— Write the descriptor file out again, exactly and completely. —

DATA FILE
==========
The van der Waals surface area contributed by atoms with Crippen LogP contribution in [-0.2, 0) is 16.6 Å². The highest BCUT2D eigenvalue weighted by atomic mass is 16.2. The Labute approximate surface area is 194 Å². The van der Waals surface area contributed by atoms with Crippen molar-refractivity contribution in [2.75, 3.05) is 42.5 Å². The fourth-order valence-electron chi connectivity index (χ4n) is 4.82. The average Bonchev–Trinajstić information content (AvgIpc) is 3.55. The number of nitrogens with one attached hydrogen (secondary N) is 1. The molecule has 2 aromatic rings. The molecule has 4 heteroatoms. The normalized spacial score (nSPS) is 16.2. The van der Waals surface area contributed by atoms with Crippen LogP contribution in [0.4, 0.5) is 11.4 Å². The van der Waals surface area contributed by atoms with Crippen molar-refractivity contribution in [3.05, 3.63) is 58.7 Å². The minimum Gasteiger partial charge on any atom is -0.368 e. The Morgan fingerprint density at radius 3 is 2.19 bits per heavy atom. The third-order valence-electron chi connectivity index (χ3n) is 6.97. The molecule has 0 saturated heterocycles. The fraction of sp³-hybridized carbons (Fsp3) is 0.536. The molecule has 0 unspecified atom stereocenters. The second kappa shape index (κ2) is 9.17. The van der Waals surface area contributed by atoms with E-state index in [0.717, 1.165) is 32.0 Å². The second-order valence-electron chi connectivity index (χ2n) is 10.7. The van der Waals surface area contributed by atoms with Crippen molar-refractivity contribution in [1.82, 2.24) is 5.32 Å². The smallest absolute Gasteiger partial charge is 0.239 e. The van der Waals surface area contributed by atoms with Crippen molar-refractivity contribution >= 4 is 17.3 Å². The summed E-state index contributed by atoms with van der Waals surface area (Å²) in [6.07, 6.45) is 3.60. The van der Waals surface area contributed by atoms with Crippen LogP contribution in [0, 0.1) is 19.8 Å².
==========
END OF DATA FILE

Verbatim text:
The van der Waals surface area contributed by atoms with Crippen LogP contribution in [-0.2, 0) is 16.6 Å². The highest BCUT2D eigenvalue weighted by atomic mass is 16.2. The Labute approximate surface area is 194 Å². The van der Waals surface area contributed by atoms with Crippen molar-refractivity contribution in [2.75, 3.05) is 42.5 Å². The fourth-order valence-electron chi connectivity index (χ4n) is 4.82. The average Bonchev–Trinajstić information content (AvgIpc) is 3.55. The number of nitrogens with one attached hydrogen (secondary N) is 1. The molecule has 2 aromatic rings. The molecule has 4 heteroatoms. The normalized spacial score (nSPS) is 16.2. The van der Waals surface area contributed by atoms with Crippen LogP contribution in [0.4, 0.5) is 11.4 Å². The van der Waals surface area contributed by atoms with Crippen molar-refractivity contribution in [3.05, 3.63) is 58.7 Å². The minimum Gasteiger partial charge on any atom is -0.368 e. The Morgan fingerprint density at radius 3 is 2.19 bits per heavy atom. The third-order valence-electron chi connectivity index (χ3n) is 6.97. The molecule has 0 saturated heterocycles. The fraction of sp³-hybridized carbons (Fsp3) is 0.536. The molecule has 0 unspecified atom stereocenters. The second kappa shape index (κ2) is 9.17. The van der Waals surface area contributed by atoms with E-state index in [0.717, 1.165) is 32.0 Å². The second-order valence-electron chi connectivity index (χ2n) is 10.7. The van der Waals surface area contributed by atoms with Crippen molar-refractivity contribution in [1.82, 2.24) is 5.32 Å². The smallest absolute Gasteiger partial charge is 0.239 e. The van der Waals surface area contributed by atoms with Crippen molar-refractivity contribution >= 4 is 17.3 Å². The summed E-state index contributed by atoms with van der Waals surface area (Å²) in [6.07, 6.45) is 3.60. The van der Waals surface area contributed by atoms with Crippen LogP contribution in [0, 0.1) is 19.8 Å².